Clarke wanders over to it before anyone can think of anything at all to say, not, as it turns out, so that he can operate the Stygian dial and release our friend from his nether-cursus, but so that he can prop his immense flat white trainer on it while he ties up an errant lace.
No one, yet, has mentioned Hunter Sidney, but Solomon now wonders aloud for us if Hunter Sidney ever made it up this far. Perhaps, he says, remarking on our previous failed navigation, the First Circumperambulation was the only circumstance in a lifetime living on the fringe of Norbiton under which he might have ventured to the roundabout on Dickerage Road. What else could have led him here, to this lost confluence of wholly interchangeable streets? His ghost, Solomon, concludes, is not with us. We have somehow tacked out beyond him. We need to swing back into Norbiton proper now, and pick up him along the way.
There is no answer to any of that. There are corners of Norbiton which even I – cartographer, chronicler, archaeologist and necrologist of the Ideal City– have never seen, and we are anyway not currently in Norbiton. Most of our routes, in space as in life, are repetitions.
As Clarke returns from the roundabout, laced and erect, we are spat off on its centrifuge along Dickerage Road, and into Dickerage Lane. At the entrance to Mount Pleasant Road, Dickerage Road becomes Dickerage Lane, both nominally and qualitatively. Dickerage Road is a residential street; Dickerage Lane, for much of its length, is a narrow shoot of accelerating traffic which runs up and over the railway again by a narrow bridge, rising above residence and railway alike.
Old Sol’s mention of Hunter Sidney has opened the sluice of hyperlinked memory. Emmet Lloyd is excitedly telling us about the game of football we all apparently played on the Fairfield Rec the last time we were circumambulating (as he phrases it). Old Sol says he has arranged the little objects and some of the books which Hunter Sidney contributed to our library into a minor rebus of affection, invisible to anyone who did not know the man but legible to those who did. We should all pass by, he says, and read its runes.
Clarke tells a fabulous story about how he came to meet Hunter Sidney in his place of work, the Shell building at Waterloo; he, Clarke, recalls for us that at the time, just back from Rome, he was doing courier work and was directed up to Hunter Sidney on the umpteenth floor with a package for his signature, and as he went he marvelled at the partitioned labyrinth of the vast open floor spaces, how everyone looked at him but no one challenged him as he passed islands of desks because, in his imagination, they all knew he was going the wrong way, that the centre would always elude him; that eventually, finding Hunter Sidney, they fell to talking about labyrinths, and struck up a friendship which lasted in perpetuity.
By now we are passing the Dickerage Lane Rec. and Adventure Playground. We stop and contemplate the brightly coloured play equipment rising like the castles of fairylond over the rusted embattlement of the railings. As we stand there I produce from my pocket for the company to inspect the Etruscan lamp which Hunter Sidney stole from the Villa Giulia museum in Rome, and which Mrs Isobel Easter gave to me with instructions to repatriate. I am yet to act on those instructions for one reason or another, and Mrs Isobel Easter has asked me to bring the lamp along today so that she could be partially present. When everyone has held the lamp for a moment and turned it over in his hands, in her hands, I wrap it again and replace it in my pocket.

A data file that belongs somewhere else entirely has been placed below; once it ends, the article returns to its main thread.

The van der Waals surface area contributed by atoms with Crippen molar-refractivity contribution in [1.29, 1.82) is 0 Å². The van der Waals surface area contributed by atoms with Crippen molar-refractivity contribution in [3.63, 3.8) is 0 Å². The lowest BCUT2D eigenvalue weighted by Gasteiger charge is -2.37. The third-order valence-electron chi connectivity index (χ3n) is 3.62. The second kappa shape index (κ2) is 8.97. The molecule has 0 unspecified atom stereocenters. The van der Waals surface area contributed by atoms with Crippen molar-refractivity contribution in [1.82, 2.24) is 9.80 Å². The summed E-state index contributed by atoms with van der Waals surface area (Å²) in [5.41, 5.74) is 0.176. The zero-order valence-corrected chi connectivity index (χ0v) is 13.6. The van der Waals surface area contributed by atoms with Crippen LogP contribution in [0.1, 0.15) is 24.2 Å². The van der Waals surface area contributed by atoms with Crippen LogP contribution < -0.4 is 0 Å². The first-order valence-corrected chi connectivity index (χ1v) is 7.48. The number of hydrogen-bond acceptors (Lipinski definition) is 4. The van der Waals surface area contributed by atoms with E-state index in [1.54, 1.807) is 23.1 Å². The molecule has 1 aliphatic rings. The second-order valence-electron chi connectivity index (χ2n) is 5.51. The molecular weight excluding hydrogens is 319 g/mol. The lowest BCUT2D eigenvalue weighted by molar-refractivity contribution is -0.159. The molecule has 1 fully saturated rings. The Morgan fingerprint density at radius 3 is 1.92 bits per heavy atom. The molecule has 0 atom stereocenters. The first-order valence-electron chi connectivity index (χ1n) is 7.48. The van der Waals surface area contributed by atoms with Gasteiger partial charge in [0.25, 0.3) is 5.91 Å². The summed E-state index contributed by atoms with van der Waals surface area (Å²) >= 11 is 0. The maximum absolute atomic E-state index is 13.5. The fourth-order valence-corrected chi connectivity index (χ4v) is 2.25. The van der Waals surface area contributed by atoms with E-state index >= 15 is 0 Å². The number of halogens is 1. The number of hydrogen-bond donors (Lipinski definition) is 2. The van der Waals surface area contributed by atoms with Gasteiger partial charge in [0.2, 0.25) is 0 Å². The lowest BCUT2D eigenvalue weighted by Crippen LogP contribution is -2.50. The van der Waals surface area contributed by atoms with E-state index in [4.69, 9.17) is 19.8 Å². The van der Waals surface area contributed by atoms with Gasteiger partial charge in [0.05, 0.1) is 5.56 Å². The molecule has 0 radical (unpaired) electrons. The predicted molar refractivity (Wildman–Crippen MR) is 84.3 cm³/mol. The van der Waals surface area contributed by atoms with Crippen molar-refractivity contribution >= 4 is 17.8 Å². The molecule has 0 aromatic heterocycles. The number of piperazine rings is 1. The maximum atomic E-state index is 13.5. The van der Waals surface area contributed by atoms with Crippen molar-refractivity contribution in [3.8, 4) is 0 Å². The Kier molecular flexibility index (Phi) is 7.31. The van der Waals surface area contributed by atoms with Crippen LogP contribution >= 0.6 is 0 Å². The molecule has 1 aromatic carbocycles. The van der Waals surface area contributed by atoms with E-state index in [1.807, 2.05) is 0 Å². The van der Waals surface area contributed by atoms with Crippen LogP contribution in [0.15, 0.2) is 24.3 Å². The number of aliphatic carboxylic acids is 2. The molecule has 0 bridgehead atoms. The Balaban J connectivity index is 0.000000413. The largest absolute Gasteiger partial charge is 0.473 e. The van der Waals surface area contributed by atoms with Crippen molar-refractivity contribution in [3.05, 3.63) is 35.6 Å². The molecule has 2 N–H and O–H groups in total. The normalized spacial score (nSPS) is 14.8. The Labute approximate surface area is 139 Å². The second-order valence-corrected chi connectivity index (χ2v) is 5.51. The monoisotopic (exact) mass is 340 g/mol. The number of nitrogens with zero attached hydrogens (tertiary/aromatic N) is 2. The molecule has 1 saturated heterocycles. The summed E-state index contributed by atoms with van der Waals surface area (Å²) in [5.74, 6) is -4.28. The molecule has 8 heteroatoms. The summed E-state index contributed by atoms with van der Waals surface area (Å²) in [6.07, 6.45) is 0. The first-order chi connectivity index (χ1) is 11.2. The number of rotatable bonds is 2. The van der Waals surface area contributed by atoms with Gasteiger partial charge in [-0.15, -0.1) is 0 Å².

On the far side of the railway bridge the road is reintegrated into the residential system of Norbiton. We are back once again in the city of men and women. Pre-fab houses and small businesses and a primary school and mature plane trees line the streets. At the corner of Kingston Road, the end of the Circumperambulation proper, we file into the Prince of Wales for a pint. We are the only customers this early, and we stand there, over the scrubbed black floorboards, in this bleak spare space, silently libating. Our walk done, life, we silently agree, can now slowly start again.
EPILOGUE: Kingston Road — Boundary Close — Fat Boy's Cafe and Restaurant
But there is a coda. As we slip our moorings in the Prince of Wales, we divide. Clarke takes himself over to the allotments (an entrance to the Rec. lies directly opposite the pub), and Old Sol goes with him to pick up some promised vegetables; Emmet Lloyd turns back down the Kingston Road going out of Norbiton, destined who knows where; and Veronica di Viggiani and I walk along the Kingston Road back into Norbiton. And there at the threshold of the invisible burgh, near enough, we run into Kelley and his dogs. He is standing, an unsmiling sulphurean presence, outside Fat Boy’s Cafe and Restaurant, and watches us as we approach. And as we approach, twenty metres short of Kelley, we cross the Norbiton threshold, its boundary stone.
There will be, I am suddenly aware, a test. We were always to be tested at the boundary. It was destined. And Hunter Sidney, I am momentarily sure, is equally being tested in an alternative realm. There is some boundary to pass, some beetle or crocodile to assuage, down there; what we bind up here on the sunlit surface will be bound in Tartarus; and so we approach the smoking demon and his dogs; and he just smiles and nods, at me and his daughter, passing and smiling back in the sun. The dogs are sleepy. No one says anything. Kelley inclines his head to the diner door, and we follow him in, for eggs and bacon and a cup of tea. There are no demons after all all. There are only the quick and the dead, the sunlit and the eternally dark. And in that moment Hunter Sidney’s way is unlocked and he is gone, in freedom, to his long home.